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Marketing Planning Group Assignment

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Debate on globalization

Though global business has been growing rapidly in recent decades and globalization seems

inevitable, it is not without controversy, and the critics offer a few key arguments.

1. Some people lose while others gain, both in absolute and relative terms.

2. Countries diminish their sovereignty.

3. National cultures change and become diluted.

4. Governments have fewer ways to monitor companies and hold them accountable.

The debate on globalization will continue as people try to make sure that the benefits of global

trade outweigh the costs for all countries, not just a select few. Through the process, global

organizations like the WTO and UN will work to provide a framework to level the playing field

for all countries, promote and protect the rights of workers and basic human values everywhere,

and encourage companies to be responsible global citizens.

Every day we hear people talk about how the world is shrinking. Advancements in

transportation and communications are bringing people from all over the world in closer contact

with each other, making them more aware of what is available and what they might sell to

people abroad. They may argue about borders, religions and politics. But, take a look around

and you will see many people are demanding goods and services from the same countries that

they may have felt so uncomfortable coming into close contact with. They are sipping Cokes,

paying for meals with American Express cards, driving Toyotas and Mercedes’s and wearing

shoes made in Italy, Vietnam or Brazil.

Global business has been growing rapidly in recent decades because of technological expansion,

liberalization of governmental policies on international trade and resource movements,

development of institutions needed to support and facilitate international transactions and

increased global competition. Because of all these factors, companies increasingly use foreign

countries as a source of both production and sales.

Globalization has become inevitable. All countries permit some level of foreign trade, although

some permit more than others. Most governments have conclusively decided that global trade

and investment can benefit their countries and their people. Private companies have also

realized that the best opportunities for growth and profits often come from outside their home


Despite the pervasive influence of globalization, it is hard to pin down one definition that will

suit everybody. For our purposes, globalization refers to an interdependent world economy in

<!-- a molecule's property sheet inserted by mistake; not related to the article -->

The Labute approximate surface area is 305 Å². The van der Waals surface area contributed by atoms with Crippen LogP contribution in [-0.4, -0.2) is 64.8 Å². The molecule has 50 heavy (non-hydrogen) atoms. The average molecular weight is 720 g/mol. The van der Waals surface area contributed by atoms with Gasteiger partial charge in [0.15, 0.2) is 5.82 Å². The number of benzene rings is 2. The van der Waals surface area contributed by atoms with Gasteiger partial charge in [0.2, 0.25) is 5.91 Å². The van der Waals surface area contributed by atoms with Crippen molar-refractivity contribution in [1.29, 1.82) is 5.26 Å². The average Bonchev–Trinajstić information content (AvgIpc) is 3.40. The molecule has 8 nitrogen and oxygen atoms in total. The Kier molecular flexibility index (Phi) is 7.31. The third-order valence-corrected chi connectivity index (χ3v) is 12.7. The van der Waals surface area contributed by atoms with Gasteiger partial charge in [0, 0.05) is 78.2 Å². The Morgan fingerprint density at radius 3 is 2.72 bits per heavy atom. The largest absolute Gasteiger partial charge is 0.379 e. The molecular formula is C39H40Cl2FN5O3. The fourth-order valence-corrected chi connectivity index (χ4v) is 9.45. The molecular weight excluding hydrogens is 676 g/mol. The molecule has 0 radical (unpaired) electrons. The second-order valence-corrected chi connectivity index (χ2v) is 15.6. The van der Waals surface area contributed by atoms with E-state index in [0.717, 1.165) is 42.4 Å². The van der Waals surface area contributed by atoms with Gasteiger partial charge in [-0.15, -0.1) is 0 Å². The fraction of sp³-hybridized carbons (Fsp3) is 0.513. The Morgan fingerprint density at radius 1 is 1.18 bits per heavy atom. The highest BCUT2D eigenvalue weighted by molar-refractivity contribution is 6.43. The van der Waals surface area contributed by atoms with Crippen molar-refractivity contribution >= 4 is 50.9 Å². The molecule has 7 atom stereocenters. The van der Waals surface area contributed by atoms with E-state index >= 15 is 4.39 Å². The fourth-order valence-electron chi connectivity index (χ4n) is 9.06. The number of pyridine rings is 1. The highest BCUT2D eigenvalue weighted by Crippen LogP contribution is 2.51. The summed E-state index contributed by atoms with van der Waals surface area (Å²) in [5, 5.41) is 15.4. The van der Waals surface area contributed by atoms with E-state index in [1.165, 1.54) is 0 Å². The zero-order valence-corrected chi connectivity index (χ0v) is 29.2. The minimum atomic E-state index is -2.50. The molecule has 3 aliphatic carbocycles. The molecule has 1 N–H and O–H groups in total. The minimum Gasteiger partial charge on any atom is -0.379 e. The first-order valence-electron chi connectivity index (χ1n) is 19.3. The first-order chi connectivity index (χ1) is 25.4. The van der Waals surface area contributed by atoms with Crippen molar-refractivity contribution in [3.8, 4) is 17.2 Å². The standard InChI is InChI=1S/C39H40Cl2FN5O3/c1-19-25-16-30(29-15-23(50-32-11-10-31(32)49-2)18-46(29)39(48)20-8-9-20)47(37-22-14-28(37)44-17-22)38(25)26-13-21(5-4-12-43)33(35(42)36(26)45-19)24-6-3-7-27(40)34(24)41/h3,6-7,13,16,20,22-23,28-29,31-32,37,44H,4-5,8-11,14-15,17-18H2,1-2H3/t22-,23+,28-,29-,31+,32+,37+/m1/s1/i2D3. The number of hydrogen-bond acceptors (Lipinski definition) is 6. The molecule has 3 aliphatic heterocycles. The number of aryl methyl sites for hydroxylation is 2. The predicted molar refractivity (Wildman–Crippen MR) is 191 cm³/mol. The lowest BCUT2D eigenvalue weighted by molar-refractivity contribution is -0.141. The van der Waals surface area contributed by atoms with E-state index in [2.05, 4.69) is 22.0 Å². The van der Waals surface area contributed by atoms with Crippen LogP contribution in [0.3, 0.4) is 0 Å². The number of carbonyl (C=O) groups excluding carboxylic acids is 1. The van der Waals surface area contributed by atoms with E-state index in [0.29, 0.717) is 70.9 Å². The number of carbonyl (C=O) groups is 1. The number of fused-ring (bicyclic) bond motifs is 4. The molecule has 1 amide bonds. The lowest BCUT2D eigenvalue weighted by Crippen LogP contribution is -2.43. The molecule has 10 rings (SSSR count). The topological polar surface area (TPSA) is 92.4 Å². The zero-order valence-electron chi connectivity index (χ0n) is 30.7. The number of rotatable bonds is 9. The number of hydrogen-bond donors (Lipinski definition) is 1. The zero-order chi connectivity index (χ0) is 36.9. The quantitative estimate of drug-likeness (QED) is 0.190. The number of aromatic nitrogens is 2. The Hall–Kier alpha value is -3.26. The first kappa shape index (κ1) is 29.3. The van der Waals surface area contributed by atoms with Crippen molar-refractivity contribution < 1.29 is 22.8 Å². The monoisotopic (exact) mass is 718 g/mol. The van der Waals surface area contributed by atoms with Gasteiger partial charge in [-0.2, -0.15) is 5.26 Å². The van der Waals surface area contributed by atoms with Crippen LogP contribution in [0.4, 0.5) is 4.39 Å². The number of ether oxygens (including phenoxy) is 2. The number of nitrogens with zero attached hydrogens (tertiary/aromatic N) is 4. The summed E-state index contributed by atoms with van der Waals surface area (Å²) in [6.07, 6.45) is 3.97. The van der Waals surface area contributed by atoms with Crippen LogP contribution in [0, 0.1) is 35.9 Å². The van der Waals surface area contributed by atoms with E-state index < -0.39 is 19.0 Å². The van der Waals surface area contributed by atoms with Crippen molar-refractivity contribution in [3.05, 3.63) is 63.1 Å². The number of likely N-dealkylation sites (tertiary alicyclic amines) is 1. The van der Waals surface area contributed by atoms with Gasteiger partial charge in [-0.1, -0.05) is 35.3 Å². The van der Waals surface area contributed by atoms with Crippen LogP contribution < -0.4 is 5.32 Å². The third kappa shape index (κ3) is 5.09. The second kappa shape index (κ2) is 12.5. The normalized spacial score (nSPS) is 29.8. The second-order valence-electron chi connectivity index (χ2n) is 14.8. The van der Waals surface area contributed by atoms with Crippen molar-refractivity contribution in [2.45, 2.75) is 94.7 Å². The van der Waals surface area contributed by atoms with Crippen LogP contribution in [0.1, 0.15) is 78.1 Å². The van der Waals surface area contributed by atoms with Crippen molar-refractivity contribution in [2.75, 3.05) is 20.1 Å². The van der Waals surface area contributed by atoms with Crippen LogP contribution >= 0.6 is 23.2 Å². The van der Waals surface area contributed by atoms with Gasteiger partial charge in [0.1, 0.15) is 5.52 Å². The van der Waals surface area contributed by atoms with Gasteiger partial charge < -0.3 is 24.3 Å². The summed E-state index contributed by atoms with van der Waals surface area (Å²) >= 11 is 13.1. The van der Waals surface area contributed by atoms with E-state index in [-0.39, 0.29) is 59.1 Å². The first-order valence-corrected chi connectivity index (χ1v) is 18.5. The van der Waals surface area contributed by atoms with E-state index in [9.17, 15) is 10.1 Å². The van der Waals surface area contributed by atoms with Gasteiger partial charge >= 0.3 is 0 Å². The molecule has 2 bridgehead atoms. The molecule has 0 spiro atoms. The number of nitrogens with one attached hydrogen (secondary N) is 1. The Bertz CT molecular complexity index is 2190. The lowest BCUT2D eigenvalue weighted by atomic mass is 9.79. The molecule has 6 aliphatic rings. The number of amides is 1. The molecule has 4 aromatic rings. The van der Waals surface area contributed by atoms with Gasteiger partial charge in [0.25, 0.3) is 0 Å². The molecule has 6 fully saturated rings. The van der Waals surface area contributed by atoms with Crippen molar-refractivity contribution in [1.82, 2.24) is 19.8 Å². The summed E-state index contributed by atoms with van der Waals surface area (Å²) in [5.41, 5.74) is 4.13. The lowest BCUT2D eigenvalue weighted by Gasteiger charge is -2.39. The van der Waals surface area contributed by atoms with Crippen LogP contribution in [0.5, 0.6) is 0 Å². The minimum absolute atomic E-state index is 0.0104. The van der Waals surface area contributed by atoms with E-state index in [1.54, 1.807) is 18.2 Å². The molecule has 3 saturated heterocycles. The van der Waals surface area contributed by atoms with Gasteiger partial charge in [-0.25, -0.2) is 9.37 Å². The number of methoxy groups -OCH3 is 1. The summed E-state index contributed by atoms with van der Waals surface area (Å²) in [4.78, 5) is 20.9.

which people in one part of the world interact with people in another part as buyers, sellers or


1. Some gain some lose

Despite the growth of global trade and investment, there’s very little consensus on whether

globalization has benefitted the majority of people it has impacted. Advocates of global trade

and investment, who often come from developed areas like the United States, Canada and

Western Europe, argue that globalization, by giving consumers more choices and forcing

companies to compete, has created economic growth and millions of jobs. This growth has

provided investment for building roads, airports, factories and basic infrastructure in less

developed countries. During the 1990s, foreign investors poured over $1 trillion into developing

countries like India, China, Brazil and Mexico, raising the standard of living faster than most

thought possible in a single decade.

Despite this progress, critics argue that increased globalization has contributed to income

inequalities–both between and within countries. Critics also argue that when companies move

production from a developed to a developing country to take advantage of cheaper labour

supply, they barely improve the economic well-being of their new workers while causing

immeasurable hardship to the workers they displaced. Although this displacement is similar to

what occurs from technological changes, workers react differently. In developed areas like the

United States or Europe, frustration from workers displaced by globalization has lead to

increased support for protectionism rather than job retraining. Critics also claim that the costsavings

from using cheaper labour go mainly to shareholders in developed countries rather than

to consumers or to stake holders in developing countries.

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